I love games of all types – racing games, Lego games, first-person shooters, third-person shooters, and RPGs of all types – but the type I have a true weakness for is isometric RPGs. If they are done right I lose myself in those games; I just enjoy the perspective of seeing the world and controlling my character as he/she interacts with everything.
At PAX East I was able to check out a game called Seven – The Days Long Gone, an isometric RPG set far after the Apocalypse, where technology and fantasy meet. The game certainly has its rough edges but there is plenty to like, and there are some ideas I have not seen before in a game like this.
Not much is revealed yet about the lore of Seven, but I do know that the entire game world is a prison complex that you need to navigate. Your character starts as a new prisoner and you need to hit the ground running and figure out whom you can trust and what you need to do to survive and move deeper into the prison world. The game has a striking visual look and feel, the characters are slightly cel-shaded, and the world is a mix of vibrant sci-fi motifs and dilapidated slums and warrens.
In the demo I tried, the game started off quickly with my character encountering a prisoner being beaten. At this point you have a few choices: stand by and do nothing, defend the prisoner, or help the attacker finish the job. Your choice, the developer told me, dictates whom you interact with later in the game and how you are received. I was told as well that anyone can be attacked and killed, with some story paths closed if you go on a killing rampage, which will add a lot of depth and varied experiences.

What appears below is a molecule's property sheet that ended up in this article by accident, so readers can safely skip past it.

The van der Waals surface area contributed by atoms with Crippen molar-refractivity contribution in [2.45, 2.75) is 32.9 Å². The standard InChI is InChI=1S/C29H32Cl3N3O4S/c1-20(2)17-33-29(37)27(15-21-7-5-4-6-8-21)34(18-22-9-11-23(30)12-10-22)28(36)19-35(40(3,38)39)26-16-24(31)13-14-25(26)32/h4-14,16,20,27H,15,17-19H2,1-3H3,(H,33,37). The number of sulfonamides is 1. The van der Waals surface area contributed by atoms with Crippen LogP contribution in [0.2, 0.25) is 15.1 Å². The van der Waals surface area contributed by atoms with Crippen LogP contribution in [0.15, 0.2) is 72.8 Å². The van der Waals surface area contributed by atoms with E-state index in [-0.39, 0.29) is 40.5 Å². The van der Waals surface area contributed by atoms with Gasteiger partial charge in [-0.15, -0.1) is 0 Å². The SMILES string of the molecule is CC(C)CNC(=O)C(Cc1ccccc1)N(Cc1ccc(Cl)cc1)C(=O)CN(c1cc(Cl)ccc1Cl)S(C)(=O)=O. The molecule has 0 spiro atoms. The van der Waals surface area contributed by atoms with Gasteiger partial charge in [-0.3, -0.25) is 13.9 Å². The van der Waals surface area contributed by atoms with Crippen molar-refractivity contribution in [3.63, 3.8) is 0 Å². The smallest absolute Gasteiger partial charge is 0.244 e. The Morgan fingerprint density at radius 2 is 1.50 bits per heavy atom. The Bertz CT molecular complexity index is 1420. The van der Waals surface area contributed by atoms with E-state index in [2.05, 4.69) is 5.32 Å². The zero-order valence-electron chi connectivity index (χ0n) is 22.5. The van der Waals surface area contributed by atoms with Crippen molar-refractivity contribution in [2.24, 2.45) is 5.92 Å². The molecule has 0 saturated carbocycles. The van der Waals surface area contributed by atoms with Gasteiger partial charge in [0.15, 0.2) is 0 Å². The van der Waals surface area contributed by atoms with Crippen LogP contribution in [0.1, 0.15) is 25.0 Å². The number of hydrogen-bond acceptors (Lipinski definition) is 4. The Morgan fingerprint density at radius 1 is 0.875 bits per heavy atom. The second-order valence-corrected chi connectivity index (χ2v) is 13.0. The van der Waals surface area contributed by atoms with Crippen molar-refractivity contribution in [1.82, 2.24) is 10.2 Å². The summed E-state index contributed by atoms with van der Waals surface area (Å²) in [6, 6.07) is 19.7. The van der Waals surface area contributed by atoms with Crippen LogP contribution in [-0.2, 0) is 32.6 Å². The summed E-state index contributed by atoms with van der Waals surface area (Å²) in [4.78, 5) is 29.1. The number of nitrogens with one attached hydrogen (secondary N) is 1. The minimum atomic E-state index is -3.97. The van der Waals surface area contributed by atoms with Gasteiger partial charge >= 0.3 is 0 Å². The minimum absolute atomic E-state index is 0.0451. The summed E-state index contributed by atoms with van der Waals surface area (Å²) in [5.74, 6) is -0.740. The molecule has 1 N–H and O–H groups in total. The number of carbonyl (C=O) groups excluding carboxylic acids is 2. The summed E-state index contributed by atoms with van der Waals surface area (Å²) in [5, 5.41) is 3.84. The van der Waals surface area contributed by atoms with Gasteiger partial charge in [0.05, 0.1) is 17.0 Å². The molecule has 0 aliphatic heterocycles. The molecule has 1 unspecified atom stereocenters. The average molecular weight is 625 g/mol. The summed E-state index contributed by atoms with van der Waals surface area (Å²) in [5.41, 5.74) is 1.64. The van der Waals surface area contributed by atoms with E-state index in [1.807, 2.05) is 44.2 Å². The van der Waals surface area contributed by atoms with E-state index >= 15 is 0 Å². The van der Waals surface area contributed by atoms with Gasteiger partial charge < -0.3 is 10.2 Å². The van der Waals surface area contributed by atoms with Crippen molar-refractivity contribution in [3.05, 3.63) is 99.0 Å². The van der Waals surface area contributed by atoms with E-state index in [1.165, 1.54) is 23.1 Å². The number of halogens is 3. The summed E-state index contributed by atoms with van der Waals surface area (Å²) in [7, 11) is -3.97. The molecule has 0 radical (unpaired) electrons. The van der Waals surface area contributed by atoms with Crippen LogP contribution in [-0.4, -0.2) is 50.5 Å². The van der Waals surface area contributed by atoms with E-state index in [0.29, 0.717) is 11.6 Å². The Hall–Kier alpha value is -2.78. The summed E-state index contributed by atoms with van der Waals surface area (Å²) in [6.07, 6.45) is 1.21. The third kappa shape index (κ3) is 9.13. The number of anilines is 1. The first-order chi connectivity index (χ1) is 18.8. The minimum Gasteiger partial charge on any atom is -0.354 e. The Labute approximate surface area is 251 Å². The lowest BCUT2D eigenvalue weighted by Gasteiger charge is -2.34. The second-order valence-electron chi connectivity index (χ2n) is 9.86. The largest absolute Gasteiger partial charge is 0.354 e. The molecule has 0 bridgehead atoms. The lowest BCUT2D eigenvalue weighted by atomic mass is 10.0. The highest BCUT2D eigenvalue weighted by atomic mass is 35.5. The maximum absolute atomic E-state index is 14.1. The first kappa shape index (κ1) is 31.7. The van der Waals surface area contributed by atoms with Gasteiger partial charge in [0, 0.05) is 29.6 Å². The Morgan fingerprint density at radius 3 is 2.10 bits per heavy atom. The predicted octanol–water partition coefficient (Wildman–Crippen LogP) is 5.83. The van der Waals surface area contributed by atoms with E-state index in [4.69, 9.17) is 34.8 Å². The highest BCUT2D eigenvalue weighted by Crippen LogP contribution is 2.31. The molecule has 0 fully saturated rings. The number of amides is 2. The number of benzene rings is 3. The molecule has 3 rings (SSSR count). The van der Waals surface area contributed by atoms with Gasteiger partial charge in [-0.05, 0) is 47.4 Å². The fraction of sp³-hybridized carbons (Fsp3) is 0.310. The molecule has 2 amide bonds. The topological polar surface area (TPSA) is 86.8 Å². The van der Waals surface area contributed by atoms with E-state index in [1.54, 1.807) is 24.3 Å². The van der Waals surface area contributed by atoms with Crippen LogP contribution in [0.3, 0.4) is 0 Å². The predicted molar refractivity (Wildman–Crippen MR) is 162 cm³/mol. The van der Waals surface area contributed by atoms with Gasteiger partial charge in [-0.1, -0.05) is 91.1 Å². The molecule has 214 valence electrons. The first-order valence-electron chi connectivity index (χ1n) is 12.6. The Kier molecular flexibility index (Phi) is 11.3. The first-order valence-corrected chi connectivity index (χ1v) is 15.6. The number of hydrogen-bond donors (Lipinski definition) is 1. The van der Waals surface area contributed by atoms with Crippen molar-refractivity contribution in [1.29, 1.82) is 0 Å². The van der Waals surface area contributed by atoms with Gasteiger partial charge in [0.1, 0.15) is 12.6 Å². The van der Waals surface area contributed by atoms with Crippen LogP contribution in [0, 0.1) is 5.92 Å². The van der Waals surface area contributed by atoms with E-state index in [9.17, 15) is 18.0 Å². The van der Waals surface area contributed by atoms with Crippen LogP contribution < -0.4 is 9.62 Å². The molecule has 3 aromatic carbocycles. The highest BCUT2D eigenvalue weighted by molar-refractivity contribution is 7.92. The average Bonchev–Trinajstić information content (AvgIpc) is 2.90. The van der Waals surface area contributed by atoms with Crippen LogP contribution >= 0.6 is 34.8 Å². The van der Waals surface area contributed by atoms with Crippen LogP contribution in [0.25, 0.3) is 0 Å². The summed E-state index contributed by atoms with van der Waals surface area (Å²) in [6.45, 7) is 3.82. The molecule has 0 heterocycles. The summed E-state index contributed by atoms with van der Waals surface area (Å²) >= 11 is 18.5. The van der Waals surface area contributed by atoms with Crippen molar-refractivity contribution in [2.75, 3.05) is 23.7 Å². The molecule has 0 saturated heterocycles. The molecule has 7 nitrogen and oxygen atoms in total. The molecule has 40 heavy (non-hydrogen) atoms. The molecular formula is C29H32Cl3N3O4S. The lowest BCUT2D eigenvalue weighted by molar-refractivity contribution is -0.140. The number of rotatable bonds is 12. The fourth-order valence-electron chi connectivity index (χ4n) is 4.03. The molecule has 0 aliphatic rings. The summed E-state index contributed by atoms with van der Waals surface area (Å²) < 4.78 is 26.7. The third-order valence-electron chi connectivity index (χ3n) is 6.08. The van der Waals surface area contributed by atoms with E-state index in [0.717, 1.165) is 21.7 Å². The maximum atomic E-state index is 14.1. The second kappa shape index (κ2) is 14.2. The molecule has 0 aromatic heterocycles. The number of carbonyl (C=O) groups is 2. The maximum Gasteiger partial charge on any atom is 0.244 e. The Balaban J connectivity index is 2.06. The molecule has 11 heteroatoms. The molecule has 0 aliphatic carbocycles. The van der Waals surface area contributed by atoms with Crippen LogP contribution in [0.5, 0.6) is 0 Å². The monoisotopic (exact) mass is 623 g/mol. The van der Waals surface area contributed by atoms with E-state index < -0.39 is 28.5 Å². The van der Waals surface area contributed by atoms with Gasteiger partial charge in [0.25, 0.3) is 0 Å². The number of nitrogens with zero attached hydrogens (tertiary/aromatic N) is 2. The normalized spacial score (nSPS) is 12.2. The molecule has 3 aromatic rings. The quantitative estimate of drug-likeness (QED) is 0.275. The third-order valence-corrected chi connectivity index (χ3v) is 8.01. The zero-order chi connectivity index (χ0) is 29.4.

Navigation seems typical at first with a standard run-around-and-examine-everything vibe, but I realized quickly that I could climb every surface (provided it is not too high). The developer will be adding a parkour-style traversal system (think Assassin’s Creed) that will let you tackle obstacles smoothly.
There is also a focus system activated by pressing the left stick, which slows down time and highlights nearby enemies and key points of interest. One neat aspect of the focus vision is its ability to help solve puzzles. I had to sneak into a guard building to collect a key and there were cameras everywhere. Using the focus ability let me see where the cameras connected so I could turn them off. It was a neat touch that I could see adding a lot of depth to quests and puzzles.
Besides the viewing angle, there were a lot of elements comparable to the tone and feel of The Witcher series, with branching quests, moral dilemmas and various NPCs that can be eliminated if you choose. Since this game is from some of the folks who worked on The Witcher 3 it is no wonder that it has a similar mature and dark vibe, nor that it got its hooks into me very quickly.
Seven was not perfect when I played it. The traversal system needs to be streamlined, the hit detection was off, and the animations felt a little sluggish. I was impressed all the same. From the taste I got I could see the game was going to be a deep and complex experience with tons of items, armor, and customization for your character as well as a promised sprawling storyline. The tone and story of Seven suggested The Chronicles of Riddick meets The Witcher, and to me that is a great combination. I am looking forward to seeing more of this game as development rolls on. The team behind it (IMGN.PRO/Fool’s Theory) is hoping to release it in the next year.